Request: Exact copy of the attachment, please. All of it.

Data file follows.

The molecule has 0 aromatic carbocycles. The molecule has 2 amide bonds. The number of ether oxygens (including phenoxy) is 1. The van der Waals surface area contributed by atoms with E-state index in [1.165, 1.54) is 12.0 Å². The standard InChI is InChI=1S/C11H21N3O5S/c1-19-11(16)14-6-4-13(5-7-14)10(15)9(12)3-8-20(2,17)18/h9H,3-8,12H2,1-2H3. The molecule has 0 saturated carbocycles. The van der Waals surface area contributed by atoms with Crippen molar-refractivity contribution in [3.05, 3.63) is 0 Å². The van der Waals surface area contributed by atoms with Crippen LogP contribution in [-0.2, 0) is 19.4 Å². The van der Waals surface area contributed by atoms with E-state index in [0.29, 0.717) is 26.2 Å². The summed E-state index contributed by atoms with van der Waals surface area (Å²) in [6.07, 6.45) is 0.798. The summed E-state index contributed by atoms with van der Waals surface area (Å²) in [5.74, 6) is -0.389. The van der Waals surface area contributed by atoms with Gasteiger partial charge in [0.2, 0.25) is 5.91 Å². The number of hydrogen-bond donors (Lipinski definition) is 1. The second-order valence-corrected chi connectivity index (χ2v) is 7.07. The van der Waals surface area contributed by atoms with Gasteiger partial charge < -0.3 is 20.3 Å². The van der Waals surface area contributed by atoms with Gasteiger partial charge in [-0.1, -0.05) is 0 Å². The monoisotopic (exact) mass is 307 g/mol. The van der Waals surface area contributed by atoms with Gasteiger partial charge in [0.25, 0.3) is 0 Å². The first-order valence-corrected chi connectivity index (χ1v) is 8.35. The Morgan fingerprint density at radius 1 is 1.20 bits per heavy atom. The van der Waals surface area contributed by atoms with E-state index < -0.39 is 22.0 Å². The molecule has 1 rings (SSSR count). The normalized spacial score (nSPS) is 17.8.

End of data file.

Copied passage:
The molecule has 0 aromatic carbocycles. The molecule has 2 amide bonds. The number of ether oxygens (including phenoxy) is 1. The van der Waals surface area contributed by atoms with E-state index in [1.165, 1.54) is 12.0 Å². The standard InChI is InChI=1S/C11H21N3O5S/c1-19-11(16)14-6-4-13(5-7-14)10(15)9(12)3-8-20(2,17)18/h9H,3-8,12H2,1-2H3. The molecule has 0 saturated carbocycles. The van der Waals surface area contributed by atoms with Crippen molar-refractivity contribution in [3.05, 3.63) is 0 Å². The van der Waals surface area contributed by atoms with Crippen LogP contribution in [-0.2, 0) is 19.4 Å². The van der Waals surface area contributed by atoms with E-state index in [0.29, 0.717) is 26.2 Å². The summed E-state index contributed by atoms with van der Waals surface area (Å²) in [6.07, 6.45) is 0.798. The summed E-state index contributed by atoms with van der Waals surface area (Å²) in [5.74, 6) is -0.389. The van der Waals surface area contributed by atoms with Gasteiger partial charge in [0.2, 0.25) is 5.91 Å². The number of hydrogen-bond donors (Lipinski definition) is 1. The second-order valence-corrected chi connectivity index (χ2v) is 7.07. The van der Waals surface area contributed by atoms with Gasteiger partial charge < -0.3 is 20.3 Å². The van der Waals surface area contributed by atoms with Gasteiger partial charge in [-0.1, -0.05) is 0 Å². The monoisotopic (exact) mass is 307 g/mol. The van der Waals surface area contributed by atoms with Gasteiger partial charge in [0.25, 0.3) is 0 Å². The first-order valence-corrected chi connectivity index (χ1v) is 8.35. The Morgan fingerprint density at radius 1 is 1.20 bits per heavy atom. The van der Waals surface area contributed by atoms with E-state index < -0.39 is 22.0 Å². The molecule has 1 rings (SSSR count). The normalized spacial score (nSPS) is 17.8.